When my MIL was diagnosed, she didn’t have a spouse or any daughters, just sons (of which 2 weren’t even in their 30’s) so I took it upon myself to try and learn everything I could about SCLC. She died so quickly and had so many issues with her cancer that when my dad got diagnosed with Adeno, I refused to research anything, instead I just compared her struggle with his. Well, he outlived his life expectancy and has continued to do so. Not many people with Stage IV lung cancer have chemo only once and are still alive.

I don’t really know what to ask or what to do. This last week has been horrible to see him go down so quickly. I was looking for a general decline spanning weeks or months. Up until this week he’s been able to walk to the bathroom and bathe and dress himself. He can’t even do that now.

I’ll read the posts you suggested Jim. Thank you so much for your help and for your kindness.

September 29, 2014 at 9:05 pm  #1266212    

bob4beth

Windy

It is true that metastatic NSCLC has a mind of it’s own and can go from being indolent to very aggressive over a very short time. I agree with Jim that the symptoms your dad currently presents could possible indicate a progression to Leptomengenial disease or LMC. One of the first symptoms my wife experienced were headaches, change in gait (difficulty walking) and incontinence along with memory loss and difficulty with speech following soon. The only good diagnostic tool is a spinal puncture and even then it does not always show up with a single test. May I suggest getting a bedside commode. It saves a great deal of time over trying to help your loved one to and from the bathroom.

In any case I know how difficult being a caregiver can be when cancer turns aggressive. Get yourself some help so you can get a break. You will need maximum strength to get both your dad and yourself through this. I certainly hope it is not LMC and he can get his symptoms under control. Sometimes a trip to the hospital to get fluids helps a lot to relieve symptoms. I wish you and your family better days ahead.

Bob


Sept 2012 my wife Beth was, 64 year old non-smoker dx stage 4 Adinocarcinoma NSCLC EGFR + with mets to liver, bones and brain. Sept 2012 operation to replace right hip damaged by bone met. Sept 2012 5 DVT found in legs. Started Lovinox. Oct 2012 started Tarceva 150 mg per day. January 2013 surgery to stabilize right femur followed by 10 radiation treatments. April 2013 radiation treatments to left femur. May 2013 dx LMD. Started pulse dosing Tarceva 1,500 mg/wk. Sept 2013 we lost Beth.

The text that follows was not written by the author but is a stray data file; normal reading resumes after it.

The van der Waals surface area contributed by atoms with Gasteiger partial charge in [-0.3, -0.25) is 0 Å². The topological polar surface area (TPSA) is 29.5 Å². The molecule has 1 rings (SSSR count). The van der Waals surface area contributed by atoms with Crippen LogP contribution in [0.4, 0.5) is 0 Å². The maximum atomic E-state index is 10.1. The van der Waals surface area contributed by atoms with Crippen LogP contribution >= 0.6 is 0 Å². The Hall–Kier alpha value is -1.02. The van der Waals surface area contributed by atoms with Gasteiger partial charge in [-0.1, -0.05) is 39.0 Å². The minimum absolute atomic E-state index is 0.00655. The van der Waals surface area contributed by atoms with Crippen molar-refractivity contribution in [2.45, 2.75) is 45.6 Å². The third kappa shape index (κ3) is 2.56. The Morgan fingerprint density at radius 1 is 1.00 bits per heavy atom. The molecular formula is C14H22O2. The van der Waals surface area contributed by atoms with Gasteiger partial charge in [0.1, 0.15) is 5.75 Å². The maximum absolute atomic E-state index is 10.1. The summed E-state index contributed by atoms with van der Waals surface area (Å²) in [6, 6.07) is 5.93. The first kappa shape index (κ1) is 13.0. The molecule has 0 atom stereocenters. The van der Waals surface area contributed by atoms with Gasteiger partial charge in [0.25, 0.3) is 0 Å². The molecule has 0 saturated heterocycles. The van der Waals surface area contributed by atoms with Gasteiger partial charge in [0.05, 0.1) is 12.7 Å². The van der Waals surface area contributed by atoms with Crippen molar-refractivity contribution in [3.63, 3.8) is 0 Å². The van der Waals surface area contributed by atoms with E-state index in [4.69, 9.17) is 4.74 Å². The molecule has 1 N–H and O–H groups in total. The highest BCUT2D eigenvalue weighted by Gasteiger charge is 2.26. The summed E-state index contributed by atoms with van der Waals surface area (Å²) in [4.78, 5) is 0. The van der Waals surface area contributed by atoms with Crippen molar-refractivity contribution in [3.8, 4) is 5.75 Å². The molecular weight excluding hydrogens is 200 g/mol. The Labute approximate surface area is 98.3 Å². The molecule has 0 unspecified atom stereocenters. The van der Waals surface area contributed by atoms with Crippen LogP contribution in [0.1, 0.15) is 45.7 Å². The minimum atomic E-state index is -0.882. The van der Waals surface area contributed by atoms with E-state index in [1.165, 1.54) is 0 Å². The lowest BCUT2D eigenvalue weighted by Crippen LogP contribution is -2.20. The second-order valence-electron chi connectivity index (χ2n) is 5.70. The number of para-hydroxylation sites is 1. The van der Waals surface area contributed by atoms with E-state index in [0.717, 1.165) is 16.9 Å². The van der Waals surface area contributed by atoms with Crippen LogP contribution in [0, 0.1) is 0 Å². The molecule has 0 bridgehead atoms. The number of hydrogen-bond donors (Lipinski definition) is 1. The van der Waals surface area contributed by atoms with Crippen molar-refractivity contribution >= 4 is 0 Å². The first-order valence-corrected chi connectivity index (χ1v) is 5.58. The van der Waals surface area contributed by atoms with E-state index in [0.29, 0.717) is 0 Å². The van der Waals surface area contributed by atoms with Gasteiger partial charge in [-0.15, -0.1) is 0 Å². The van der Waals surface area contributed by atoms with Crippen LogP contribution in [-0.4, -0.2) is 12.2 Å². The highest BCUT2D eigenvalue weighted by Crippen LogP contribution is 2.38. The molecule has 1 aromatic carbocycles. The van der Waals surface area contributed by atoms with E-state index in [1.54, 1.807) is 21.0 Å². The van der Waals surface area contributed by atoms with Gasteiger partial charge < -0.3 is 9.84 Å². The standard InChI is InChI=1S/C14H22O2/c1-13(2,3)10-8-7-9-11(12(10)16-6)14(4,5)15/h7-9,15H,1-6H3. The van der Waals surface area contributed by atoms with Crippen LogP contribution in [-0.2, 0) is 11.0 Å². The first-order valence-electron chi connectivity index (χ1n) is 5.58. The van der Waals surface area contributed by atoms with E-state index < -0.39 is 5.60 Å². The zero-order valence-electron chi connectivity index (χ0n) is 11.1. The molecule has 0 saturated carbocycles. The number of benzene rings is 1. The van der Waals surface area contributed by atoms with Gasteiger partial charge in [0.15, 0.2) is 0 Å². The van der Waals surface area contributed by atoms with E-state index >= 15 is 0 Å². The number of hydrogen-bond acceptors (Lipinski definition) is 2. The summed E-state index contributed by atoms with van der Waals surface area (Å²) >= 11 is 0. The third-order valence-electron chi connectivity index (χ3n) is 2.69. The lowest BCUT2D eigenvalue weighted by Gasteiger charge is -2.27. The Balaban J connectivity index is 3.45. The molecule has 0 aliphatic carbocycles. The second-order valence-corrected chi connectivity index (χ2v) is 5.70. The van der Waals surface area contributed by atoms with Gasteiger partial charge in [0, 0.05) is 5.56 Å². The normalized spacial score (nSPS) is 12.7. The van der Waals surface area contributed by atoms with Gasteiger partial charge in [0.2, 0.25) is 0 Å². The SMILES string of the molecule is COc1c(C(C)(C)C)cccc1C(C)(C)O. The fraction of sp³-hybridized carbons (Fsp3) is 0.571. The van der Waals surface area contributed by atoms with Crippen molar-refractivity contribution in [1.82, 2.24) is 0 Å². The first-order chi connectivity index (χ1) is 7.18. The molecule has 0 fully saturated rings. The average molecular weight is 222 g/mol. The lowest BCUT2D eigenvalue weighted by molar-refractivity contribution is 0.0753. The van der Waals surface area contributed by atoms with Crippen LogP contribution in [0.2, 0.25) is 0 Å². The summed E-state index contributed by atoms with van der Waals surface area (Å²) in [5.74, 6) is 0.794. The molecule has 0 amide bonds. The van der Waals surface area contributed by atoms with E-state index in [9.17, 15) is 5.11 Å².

September 29, 2014 at 9:41 pm  #1266219    
Dr West
Dr West

Windy,

I’m sorry you’re facing this in your dad after being so touched with cancer in so many family members. You would be right to want to have far less experience with it.

My leading suspicions would be either of two things. First, it may be the leptomeningeal spread that Jim and Bob have already alluded to. Leptomeningeal carcinomatosis is notorious for leading to some of the fastest declines we ever see in lung cancer. It can sometimes be detected on a brain MRI, sometimes detected by a lumbar puncture, and sometimes just presumed based on the overall clinical picture, especially one of a collection of new, rapidly progressive neurologic issues that don’t fit together the way the pattern of a stroke does.

The second leading possibility is of “radionecrosis”, basically death of some of the brain tissue a while after WBR. I’ve seen a few patients decline rather impressively 12-24 months or sometimes even longer after WBR, often with new abnormalities seen in the “white matter” of the brain, kind of a structural deterioration as a later conseequence of brain radiation. We see this a little more now that we have more patients living years after WBR, whereas it wasn’t a real concern if patients almost invariably died of lung cancer 4-6 months after developing brain metastases, as was more the case in past years. This would be detected by a brain MRI potentially.

One other possibility would be new brain metastases despite the prior WBR, though unlikely.

The challenge is that there isn’t likely to be an effective intervention, no matter what the cause is, but if it would help to get an answer, I suspect the brain MRI would be the most fruitful initial step.

Good luck.

-Dr. West